XL: What were you searching for when you got into this business?
Lana: I was looking for an artistic community like Dylan’s, Joan Baez’s or Jack Kerouac and Allen Ginsberg’s beat generation…in the sixties, where they spent their nights writing novels or folk songs. I also sought respect as a writer within that community. And, truthfully, I found neither.
— Lana Del Rey 2014 Interview in XLSemenal

I imagine existing in a space that resembles the NYC apartment from Across The Universe--filled to the brim by a bunch of rowdy and dysfunctional individuals who all come and go, and who all, within the moments found in the late nights and early mornings, create tirelessly their dreams upon once-blank pages.

And we would all feed off each other's energy, and throw across the apartment ideas expressed in single words and sounds, and we would understand each other, and we would feel strong in that understanding, and free in that room, and free within those walls. We would ask each other what we are working on, and we would understand "Wait and see", and "I am unsure of this", and "Ten thousand things at once". Because we would all know what it is to be an artist, and we would be connected and hopeful, and would together hang onto those rooms with our skinny fingers, balled-up and scuttling together the rent at the very end of the month, a week after the deadline, with irradiant smiles on our faces as we shake the landlord's hand, before returning to our diaries, and to our books, our beers, our laughter, to then play the game of "What did you discover today?", and we would watch absurd Youtube videos, and disturbing documentaries, and videos of songs that are out of tune.

"Music's the only thing that makes sense anymore, man. Play it loud enough and it keeps the demons at bay."

"Music's the only thing that makes sense anymore, man. Play it loud enough and it keeps the demons at bay."

But I don't have any of that, really. I have friends who are artists, and who love art, and who are interested in my art. I have that. But does it feel like a community? No, it does not. We all live in separate places, and each of our artworks exist in other, more disparate places--we do not work together; we share instead the stories of our work.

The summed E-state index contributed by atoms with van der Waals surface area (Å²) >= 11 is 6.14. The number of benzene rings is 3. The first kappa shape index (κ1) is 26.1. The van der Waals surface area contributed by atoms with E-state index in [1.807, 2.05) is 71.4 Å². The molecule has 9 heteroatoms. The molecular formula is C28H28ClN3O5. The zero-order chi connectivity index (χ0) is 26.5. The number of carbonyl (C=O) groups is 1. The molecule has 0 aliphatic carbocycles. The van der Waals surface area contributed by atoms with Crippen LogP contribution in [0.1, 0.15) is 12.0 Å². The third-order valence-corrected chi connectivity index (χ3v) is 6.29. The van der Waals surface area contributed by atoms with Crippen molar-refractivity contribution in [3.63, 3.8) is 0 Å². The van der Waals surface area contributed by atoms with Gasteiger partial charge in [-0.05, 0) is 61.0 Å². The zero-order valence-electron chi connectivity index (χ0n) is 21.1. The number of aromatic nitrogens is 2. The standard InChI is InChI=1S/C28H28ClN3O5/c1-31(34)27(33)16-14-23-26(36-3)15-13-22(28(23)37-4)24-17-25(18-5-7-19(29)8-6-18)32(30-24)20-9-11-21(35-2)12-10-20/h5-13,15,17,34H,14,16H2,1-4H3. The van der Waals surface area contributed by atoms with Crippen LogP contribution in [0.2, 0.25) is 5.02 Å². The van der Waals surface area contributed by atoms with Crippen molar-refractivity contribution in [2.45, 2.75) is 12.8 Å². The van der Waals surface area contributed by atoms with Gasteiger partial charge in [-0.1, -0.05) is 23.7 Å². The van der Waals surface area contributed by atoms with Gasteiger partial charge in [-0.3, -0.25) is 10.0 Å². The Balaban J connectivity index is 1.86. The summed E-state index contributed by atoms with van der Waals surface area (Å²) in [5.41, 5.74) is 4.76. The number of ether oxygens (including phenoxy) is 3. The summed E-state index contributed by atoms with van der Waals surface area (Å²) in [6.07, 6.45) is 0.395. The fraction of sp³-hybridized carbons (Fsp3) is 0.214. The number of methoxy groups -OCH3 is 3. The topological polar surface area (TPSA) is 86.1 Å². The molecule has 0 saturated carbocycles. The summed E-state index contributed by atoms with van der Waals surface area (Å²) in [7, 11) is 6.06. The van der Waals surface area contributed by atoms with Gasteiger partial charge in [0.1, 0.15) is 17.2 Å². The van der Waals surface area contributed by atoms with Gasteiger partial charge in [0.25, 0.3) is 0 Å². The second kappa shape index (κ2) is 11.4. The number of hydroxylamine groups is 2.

This is, I suppose, something. But there is nothing left now equitable to the rush felt in the Year 12 art room, over a year ago, when we would trade each other's ideas on the fly, scrawl in each other's work books, finger each other's canvasses. Wonder the hallways and peer over shoulders and smile at the insurmountability of artistic output.

I have been thinking about these ideas of community for a few days now, for various reasons. Not just about artistic communities, either, but all communities. And how strange it is that we do not know our neighbours. And how a whole world can be broke, but in different ways--broke in such equal ways that we could all plug up each other's gaps and make one another whole. Why do we fear one another? And why can we not connect? And why is art so expensive and impossible and undervalued? And how long till the fuckers' mountain crumbles down?

All this keeps me up/I am searching for community/I am very tired.


Jonathan O'Brien